Call it the "home and hearth" factor - that instinctive, maternal
impulse to protect one's own.
You can hear it on a playground here when Diane Fisher, a mother
of one with another on the way, talks about her newfound support for
defense spending. Or when Kristin Brady, who's pushing her daughter
Julia on the swings, surprises herself with the conviction that a
military response to Sept. 11 is appropriate. "I have a hard time
saying that, but I do think there needs to be one," she says.
Similar women's voices are resonating across the country and
doing away - for the first time in recent history - with the gender
gap on many military issues. That gap, in which many more men
support military actions, held steady through Vietnam, the Gulf War,
It is still evident when pollsters dig deeper and try to gauge
support for, say, a protracted war with ground troops. But overall,
86 percent of Americans - regardless of gender - support the current
When the terrorists struck at the heart of lower Manhattan,
experts say women felt their families and homes were threatened, and
they rallied to defend them.
"Gender gaps ... in politics widen and narrow, but on these
fundamental military questions, they've tended to have been pretty
robust and enduring," says Andy Kohut, director of the Pew Research
Center for the People and the Press.
"What we're seeing is women expressing a desire for safety at
home, rather than support for an adversarial foreign policy or a
geopolitical policy," he adds.
In a recent Pew study, 47 percent of women and 53 percent of men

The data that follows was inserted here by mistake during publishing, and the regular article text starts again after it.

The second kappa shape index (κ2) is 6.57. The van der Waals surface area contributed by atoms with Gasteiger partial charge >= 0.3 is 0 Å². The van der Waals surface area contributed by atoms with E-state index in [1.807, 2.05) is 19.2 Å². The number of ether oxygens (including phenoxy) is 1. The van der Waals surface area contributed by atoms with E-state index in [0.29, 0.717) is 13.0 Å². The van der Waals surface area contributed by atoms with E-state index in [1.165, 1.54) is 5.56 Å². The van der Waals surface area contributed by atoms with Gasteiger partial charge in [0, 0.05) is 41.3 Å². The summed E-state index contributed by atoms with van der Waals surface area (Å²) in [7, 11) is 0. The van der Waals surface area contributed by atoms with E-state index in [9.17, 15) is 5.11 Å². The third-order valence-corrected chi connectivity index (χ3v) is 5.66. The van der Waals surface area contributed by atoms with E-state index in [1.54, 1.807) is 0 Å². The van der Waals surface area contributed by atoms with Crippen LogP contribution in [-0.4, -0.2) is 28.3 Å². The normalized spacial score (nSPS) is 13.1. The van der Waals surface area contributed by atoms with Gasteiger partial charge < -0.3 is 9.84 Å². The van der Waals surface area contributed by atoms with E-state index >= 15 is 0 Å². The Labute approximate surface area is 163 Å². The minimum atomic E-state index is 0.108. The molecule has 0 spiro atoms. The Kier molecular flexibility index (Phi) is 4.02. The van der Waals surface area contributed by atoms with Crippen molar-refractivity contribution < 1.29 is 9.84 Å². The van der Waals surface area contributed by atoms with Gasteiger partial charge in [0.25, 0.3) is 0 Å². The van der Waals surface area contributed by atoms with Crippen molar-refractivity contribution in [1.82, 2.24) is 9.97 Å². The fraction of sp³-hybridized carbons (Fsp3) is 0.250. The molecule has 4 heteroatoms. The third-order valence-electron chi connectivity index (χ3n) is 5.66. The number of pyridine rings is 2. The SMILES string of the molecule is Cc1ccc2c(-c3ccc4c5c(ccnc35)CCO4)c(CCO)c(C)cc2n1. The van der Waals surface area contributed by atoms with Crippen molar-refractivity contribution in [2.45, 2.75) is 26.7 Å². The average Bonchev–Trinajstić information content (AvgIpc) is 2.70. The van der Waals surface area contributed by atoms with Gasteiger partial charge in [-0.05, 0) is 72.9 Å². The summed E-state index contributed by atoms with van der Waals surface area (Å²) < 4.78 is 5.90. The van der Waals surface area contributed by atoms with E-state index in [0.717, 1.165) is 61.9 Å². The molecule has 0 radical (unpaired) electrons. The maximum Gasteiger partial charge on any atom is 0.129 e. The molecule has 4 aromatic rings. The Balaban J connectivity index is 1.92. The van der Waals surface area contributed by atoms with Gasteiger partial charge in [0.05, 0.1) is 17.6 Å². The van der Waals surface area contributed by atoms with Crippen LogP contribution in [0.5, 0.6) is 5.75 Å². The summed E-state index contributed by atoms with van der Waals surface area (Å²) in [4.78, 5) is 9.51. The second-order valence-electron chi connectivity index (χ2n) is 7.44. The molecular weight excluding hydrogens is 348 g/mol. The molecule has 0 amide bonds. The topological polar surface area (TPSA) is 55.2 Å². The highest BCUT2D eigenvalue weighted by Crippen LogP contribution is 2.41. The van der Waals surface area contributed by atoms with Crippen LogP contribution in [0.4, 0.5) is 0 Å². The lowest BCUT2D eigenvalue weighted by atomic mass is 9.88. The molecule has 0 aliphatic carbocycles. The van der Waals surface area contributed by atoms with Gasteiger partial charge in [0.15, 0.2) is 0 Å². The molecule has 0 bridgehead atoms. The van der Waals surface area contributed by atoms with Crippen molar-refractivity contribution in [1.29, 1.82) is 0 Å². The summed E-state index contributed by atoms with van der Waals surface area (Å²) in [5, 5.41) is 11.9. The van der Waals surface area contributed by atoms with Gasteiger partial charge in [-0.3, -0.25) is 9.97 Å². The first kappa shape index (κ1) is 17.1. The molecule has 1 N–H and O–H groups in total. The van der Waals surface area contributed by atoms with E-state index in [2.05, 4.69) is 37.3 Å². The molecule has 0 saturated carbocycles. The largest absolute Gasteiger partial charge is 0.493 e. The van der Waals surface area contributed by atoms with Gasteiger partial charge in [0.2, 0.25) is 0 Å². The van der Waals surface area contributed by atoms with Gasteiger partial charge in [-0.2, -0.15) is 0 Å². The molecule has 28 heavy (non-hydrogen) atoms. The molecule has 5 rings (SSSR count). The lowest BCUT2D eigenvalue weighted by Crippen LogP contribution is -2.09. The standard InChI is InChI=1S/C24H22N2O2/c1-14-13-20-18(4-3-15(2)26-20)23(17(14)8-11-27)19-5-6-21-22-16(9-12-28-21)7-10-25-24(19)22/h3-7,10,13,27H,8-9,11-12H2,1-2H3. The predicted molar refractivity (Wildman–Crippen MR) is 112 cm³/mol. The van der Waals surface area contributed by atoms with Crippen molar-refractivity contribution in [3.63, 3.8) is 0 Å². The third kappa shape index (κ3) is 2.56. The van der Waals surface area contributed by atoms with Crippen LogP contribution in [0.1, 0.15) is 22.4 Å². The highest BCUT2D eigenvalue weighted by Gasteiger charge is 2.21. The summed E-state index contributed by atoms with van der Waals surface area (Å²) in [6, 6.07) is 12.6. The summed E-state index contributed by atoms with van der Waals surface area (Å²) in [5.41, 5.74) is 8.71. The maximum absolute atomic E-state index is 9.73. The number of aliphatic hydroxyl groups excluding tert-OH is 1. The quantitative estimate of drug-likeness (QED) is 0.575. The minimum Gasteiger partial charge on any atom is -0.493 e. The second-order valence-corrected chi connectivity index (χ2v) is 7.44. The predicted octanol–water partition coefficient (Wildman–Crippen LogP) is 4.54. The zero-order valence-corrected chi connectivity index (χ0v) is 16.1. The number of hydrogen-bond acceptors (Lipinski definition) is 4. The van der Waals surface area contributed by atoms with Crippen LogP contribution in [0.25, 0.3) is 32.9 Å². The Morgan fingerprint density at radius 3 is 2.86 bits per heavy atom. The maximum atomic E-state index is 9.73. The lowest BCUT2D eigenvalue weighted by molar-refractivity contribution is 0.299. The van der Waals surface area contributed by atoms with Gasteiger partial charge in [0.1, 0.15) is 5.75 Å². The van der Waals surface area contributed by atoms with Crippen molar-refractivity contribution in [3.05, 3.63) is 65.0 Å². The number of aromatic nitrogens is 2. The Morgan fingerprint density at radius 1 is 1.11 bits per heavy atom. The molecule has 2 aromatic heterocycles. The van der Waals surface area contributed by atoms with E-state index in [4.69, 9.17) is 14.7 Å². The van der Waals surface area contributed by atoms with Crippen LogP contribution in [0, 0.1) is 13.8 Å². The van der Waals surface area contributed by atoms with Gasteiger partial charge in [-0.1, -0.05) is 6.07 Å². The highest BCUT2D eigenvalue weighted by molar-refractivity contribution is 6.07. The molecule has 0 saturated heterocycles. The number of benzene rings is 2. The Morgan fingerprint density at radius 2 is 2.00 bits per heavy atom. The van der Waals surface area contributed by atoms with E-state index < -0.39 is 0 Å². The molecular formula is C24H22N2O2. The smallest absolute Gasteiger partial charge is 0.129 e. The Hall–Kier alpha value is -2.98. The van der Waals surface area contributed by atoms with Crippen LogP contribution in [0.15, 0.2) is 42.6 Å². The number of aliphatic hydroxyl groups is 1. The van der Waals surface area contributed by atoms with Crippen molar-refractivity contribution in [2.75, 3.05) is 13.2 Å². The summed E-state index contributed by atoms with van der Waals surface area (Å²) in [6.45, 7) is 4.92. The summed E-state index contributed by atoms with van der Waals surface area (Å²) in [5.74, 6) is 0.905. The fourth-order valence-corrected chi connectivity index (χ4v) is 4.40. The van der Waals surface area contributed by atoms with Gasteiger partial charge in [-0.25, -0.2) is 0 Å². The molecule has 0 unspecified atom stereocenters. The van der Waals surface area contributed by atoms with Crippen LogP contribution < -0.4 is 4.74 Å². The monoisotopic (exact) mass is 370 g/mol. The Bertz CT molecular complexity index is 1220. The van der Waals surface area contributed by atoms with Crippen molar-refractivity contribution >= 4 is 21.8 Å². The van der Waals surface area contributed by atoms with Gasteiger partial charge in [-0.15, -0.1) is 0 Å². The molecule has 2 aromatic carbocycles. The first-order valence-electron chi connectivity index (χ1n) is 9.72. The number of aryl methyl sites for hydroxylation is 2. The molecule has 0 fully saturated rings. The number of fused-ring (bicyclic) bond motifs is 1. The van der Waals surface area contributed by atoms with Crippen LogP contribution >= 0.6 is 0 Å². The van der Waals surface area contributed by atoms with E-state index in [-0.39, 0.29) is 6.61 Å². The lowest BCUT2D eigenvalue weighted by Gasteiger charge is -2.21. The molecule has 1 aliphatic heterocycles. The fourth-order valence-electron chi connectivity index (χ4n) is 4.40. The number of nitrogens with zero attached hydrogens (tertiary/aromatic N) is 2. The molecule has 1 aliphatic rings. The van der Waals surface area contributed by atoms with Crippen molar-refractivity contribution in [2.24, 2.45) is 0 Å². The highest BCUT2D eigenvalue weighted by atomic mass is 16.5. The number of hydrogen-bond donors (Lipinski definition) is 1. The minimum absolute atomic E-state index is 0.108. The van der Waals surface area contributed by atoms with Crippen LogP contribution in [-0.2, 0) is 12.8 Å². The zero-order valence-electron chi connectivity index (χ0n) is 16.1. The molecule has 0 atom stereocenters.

supported higher defense spending. That's within the margin of
error. Compare that with early September, when only 24 percent of
women supported giving the Pentagon more money, compared with 41
percent of men.
The change is even more dramatic concerning support - among
mothers, specifically - for the missile-defense shield. In early
September, 53 percent of women with children at home supported the
deployment of such a shield. In the poll done at the end of October,
the number had jumped to 73 percent.
"Since we've been directly attacked, it doesn't surprise me,"
says Tomi-Ann Roberts, a psychologist who specializes in gender
issues at Colorado College in Colorado Springs. "Women are no less
likely to be violent or aggressive if their own children are
threatened than men are. In fact, they're probably more likely to be
But scratch beneath the surface, and women's traditionally more
cautious response on military issues comes to the fore. In a recent
Gallup poll, 80 percent of Americans said they supported the use of
ground forces in Afghanistan. Eighteen percent were opposed. Of that
group of "doves," more than half were women. …